in turn will enable them to collateralize credit. Whole new markets will
open up if this can be done.
Last year America and Europe opened it markets further to Africa and the
Caribbean as well as to Jordan and Vietnam. China was admitted into the
World Trade Organization. This market access should be expanded further.
We should urgently fund the $10 billion UN Secretary General Ko? Annan
has asked for to fight AIDS. America's share would be about $2.2 billion-a
mere tenth of a percent of the budget. And a lot cheaper than coping later
on with a potential 30 million AIDS victims in India alone.
The same argument applies to helping fund education. A year's education
adds 10 to 20 percent to a person's income in a poor country. There are
100 million children that never go to school-half of them in sub-Saharan
Africa. In Pakistan, the main reason that all those madrassas were not
teaching math but promoting such ludicrous notions as "America and
Israel brought dinosaurs back to Earth to kill the Muslims" is that
the Pakistanis ran out of money in the 1980s to support their schools.
Compared to the costs of fighting a new generation of terrorists, putting
100 million kids in school around the world is an inexpensive proposition.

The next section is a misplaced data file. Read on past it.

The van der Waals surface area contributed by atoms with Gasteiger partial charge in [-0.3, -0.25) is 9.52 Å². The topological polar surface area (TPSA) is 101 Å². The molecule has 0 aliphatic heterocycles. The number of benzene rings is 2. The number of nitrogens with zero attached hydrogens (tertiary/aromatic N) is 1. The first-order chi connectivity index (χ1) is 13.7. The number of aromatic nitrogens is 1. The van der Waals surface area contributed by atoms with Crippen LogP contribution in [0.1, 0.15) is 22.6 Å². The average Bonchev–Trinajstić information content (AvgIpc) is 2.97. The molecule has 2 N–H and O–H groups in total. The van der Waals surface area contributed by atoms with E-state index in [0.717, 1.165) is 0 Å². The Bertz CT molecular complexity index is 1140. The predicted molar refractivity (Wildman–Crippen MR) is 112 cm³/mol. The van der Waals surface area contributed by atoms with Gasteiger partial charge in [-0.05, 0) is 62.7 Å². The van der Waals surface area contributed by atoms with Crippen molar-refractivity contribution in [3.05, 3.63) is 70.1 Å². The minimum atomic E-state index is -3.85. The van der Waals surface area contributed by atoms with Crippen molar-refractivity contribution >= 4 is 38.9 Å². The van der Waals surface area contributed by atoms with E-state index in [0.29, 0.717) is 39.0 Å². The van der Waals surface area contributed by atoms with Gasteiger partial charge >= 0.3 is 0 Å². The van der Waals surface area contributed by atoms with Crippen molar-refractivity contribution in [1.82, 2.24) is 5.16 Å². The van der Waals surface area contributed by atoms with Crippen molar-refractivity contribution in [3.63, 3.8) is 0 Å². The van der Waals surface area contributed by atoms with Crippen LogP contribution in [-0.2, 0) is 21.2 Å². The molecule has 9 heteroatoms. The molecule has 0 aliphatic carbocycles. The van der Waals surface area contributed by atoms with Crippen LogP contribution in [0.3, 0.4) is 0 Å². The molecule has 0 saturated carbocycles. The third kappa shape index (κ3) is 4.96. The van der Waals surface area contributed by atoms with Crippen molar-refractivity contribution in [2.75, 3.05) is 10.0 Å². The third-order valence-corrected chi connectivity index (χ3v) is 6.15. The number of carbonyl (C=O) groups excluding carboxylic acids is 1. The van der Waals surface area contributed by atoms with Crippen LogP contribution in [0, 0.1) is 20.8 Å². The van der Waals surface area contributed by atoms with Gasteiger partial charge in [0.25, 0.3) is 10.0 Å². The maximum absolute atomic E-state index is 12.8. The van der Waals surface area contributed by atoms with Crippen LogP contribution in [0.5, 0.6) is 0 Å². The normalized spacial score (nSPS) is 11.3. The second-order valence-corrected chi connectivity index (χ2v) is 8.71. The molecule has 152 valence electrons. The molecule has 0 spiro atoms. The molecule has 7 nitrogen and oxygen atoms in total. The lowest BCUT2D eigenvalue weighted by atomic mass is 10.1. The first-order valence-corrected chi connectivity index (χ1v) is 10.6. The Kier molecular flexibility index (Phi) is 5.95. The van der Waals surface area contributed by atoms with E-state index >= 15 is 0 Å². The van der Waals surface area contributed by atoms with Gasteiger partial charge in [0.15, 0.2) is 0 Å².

And it can be done. In Brazil, for example, 97 percent of the children
go to school because the government pays the mothers in the bottom third
of the poorest families every month if their children attend school.
The Afghan war costs America about a billion dollars a month. For $12
billion a year America could pay more than its fair share of every program
ISLAM IS NOT THE ENEMY | President George Bush has made it clear that
America and the West are not the enemies of Islam.
We need to remind Muslims around the world that the last time the US and
the United Kingdom used military power it was to protect the lives of
poor Muslims in Bosnia and Kosovo; that 18 Americans lost their lives
in Somalia trying to arrest Mohammed Farah Aidid because he had murdered
22 UN peacekeepers from Pakistan. We need to tell angry Muslims something
they apparently don't know: In December 2000, the US proposed an agreement
that, in the most sweeping terms, provided a Palestinian state on the
West Bank and Gaza as well as protected Palestinian and Muslim interests
in Jerusalem and on the Temple Mount. While Israel accepted this plan,
the PLO said no.
To prove that Islam is not our enemy, the EU and the US have to get back